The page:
Maestro Ring Modulator | History of the Guitar Pedal

“EXTERMINATE!… EXTERMINATE!”

If that sounds familiar, you must be a Whovian (a “Doctor Who” fan, that is), and are therefore familiar – whether you know it or not – with the effect known as the ring modulator. It’s the electronic trickery that gives the evil Daleks their distinct voice. It’s also featured on Black Sabbath’s “Paranoid” guitar solo,  ZZ Top’s “Cheap Sunglasses” and South Park’s end credits.  Jon Lord’s keyboard sound for Deep Purple also gets some of its more sinister tones from a ring mod.

As guitar effects go, this one’s a little fringe-y. First used to enable stereo broadcast of FM signal from radio waves, it eventually wended its way into early electronic music and sci-fi movie effects. A ring modulator essentially uses two signals, usually one from the instrument and another from an internal oscillator; it then puts out a separate, third signal made from the sum and differences of the two inputs. As pedal guru Dave Hunter puts it, “The result is a little like an octave divider trying to handle two notes at a time rather than the single, pure note that it’s able to deal with, and it coughs up a dissonant mess as a result.”

“…use it sparingly. A little ring modulation goes a long way…”

This process alone would produce a note that sounds nothing like the original note from the instrument. Most effects for guitar are set up so that the outputs keeps part of the main input intact, however. That way, you still retain some of the original signal’s musical intent and dynamics – but in seriously wacked-out form.

Special mention should be given to Harald Bode, who didn’t have much to do with guitar, but a lot to do with early electronic music. In the 1950s, he was one of the first to realize the potential use of ring modulation for music, and teamed up with composer Vladimir Ussachevsky at the  Computer Music Center (CMC) at Columbia University, a collaboration that led to numerous innovations in music technology.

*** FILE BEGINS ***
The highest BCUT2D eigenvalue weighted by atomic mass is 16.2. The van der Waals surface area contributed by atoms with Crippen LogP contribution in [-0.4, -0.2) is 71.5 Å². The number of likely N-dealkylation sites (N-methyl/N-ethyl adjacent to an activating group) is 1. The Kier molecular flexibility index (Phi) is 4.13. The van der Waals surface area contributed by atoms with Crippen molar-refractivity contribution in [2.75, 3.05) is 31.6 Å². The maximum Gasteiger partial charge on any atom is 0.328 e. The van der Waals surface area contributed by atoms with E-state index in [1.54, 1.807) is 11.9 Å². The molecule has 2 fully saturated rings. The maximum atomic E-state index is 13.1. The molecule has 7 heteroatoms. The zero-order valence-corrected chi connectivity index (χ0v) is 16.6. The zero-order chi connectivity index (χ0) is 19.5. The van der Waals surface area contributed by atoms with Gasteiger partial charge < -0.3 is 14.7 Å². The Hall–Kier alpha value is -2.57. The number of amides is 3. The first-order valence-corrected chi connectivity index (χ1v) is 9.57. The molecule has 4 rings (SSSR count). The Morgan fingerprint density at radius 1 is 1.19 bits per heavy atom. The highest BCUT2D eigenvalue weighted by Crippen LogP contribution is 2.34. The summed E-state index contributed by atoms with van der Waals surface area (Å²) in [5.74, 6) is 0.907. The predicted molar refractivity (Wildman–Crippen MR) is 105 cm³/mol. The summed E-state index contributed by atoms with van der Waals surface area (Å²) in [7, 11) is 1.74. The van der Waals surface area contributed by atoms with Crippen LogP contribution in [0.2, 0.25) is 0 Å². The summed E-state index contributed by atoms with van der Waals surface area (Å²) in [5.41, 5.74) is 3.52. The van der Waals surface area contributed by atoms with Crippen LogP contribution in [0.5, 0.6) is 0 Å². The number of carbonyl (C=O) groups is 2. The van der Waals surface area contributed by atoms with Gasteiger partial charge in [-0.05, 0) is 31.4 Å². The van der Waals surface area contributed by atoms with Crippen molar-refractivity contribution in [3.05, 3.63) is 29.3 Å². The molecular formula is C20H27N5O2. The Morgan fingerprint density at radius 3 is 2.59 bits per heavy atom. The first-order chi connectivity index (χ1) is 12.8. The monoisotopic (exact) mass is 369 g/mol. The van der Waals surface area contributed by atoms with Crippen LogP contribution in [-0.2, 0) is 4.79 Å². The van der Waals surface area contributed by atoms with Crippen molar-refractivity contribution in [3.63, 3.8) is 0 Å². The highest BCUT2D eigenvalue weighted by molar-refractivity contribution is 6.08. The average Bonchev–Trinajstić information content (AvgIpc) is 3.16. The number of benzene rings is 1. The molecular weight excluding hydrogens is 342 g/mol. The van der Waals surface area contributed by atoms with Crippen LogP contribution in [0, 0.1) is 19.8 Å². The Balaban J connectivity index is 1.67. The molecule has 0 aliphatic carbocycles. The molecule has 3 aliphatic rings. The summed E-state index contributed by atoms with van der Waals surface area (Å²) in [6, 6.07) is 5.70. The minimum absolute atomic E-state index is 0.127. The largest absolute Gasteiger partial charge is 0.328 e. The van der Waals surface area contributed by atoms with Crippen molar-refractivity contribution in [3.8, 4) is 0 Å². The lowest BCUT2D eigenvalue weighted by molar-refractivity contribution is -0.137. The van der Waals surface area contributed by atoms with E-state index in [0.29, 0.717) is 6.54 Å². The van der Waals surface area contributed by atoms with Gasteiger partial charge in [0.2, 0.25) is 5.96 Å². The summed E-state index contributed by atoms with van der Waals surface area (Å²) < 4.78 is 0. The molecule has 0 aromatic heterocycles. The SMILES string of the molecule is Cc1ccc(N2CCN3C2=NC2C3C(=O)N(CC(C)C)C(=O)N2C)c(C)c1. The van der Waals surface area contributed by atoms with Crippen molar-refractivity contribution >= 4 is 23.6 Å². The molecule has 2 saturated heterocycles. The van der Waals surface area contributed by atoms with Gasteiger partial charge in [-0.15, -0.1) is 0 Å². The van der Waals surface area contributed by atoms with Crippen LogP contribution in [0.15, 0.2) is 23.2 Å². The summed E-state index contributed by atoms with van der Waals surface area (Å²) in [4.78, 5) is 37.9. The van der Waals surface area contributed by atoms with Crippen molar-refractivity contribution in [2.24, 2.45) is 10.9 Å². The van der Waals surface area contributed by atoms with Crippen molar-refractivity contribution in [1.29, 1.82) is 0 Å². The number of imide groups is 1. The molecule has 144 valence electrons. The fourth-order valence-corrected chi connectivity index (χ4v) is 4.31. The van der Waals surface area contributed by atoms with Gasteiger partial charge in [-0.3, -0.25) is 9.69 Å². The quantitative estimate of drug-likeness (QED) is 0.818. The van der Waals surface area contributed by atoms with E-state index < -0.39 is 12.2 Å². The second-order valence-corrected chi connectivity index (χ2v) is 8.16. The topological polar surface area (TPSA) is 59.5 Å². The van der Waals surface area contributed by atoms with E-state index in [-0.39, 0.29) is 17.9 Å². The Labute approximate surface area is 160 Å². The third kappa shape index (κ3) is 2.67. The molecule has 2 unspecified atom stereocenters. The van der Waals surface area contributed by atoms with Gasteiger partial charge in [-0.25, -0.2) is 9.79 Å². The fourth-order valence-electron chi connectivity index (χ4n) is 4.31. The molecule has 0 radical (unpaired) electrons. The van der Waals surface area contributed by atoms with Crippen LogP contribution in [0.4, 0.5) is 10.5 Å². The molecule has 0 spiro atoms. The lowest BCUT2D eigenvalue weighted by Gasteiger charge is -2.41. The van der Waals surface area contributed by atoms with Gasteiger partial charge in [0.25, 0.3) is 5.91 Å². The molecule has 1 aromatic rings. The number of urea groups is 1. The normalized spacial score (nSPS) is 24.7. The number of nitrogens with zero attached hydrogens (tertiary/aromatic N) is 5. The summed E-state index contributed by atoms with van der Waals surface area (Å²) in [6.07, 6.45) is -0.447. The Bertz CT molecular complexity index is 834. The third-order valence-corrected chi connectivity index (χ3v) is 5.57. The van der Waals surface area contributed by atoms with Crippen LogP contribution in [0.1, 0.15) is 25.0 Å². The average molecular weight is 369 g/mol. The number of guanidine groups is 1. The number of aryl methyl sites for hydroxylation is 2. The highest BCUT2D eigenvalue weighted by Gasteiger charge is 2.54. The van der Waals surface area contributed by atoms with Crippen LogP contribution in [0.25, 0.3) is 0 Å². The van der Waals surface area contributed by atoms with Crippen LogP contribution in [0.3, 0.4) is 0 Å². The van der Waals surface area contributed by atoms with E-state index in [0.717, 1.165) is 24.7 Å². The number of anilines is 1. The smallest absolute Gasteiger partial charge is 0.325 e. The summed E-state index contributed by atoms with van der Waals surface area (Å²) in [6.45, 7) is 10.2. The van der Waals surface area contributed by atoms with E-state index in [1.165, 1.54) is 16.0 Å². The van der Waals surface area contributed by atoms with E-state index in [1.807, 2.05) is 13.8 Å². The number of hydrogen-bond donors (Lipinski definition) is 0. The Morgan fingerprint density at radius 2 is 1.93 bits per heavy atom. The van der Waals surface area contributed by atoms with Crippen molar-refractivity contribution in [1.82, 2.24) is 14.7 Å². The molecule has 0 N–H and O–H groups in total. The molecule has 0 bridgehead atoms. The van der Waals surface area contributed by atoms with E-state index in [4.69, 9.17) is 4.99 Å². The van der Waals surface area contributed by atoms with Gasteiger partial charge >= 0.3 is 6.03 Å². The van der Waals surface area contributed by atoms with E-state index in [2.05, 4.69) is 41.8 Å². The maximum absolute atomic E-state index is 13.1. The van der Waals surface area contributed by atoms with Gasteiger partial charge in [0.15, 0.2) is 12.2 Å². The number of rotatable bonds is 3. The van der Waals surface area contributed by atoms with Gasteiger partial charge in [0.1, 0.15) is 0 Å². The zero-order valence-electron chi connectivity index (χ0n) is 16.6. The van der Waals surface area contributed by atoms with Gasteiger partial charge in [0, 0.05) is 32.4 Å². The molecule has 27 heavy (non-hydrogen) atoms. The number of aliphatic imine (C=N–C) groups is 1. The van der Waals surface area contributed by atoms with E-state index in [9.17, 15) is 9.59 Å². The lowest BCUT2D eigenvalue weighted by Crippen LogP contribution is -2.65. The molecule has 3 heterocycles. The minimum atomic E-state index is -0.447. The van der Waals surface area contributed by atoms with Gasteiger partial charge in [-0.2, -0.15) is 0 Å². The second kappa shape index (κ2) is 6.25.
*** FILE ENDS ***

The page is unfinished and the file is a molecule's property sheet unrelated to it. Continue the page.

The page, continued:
A famous early use of ring modulations is Karlheinz Stockhausen’s 1955 composition “Gesang der Jünglinge,” which tells the story of the Book of Daniel when King Nebuchadnezzar throws Shadrach, Meshach and Abednego to the lions (spoiler alert: they’re saved). So while avant-garde composers and sci-fi soundtrack scorers were long hip to ring modulation, it took longer for the rock world to catch up. The ring modulation that Tony Iommi used on “Paranoid” came via studio equipment, not an effects pedal, which weren’t commercially available until Maestro put out the RM-1 in 1971.

Electro-Harmonix released another early classic take on the effect with 1977’s EH-5000 Frequency Analyzer (so essential to the sound of Devo’s Mark Mothersbaugh that he duct-taped the pedal to his guitar), and also went on to produce the Ring Thing. Other well-regarded ring mods include the Pigtronix Ringmaster, Moog MF-102 Moogerfooger, and Randy’s Revenge Ring Modulator from Fairfield Circuitry. Regardless of the maker, you’ll know it when you hear its distinctive tones. Ring modulation is ultimately so distinctive and extreme, for guitarists, the general rule of thumb is: use it sparingly. A little ring modulation goes a long way…

 

 

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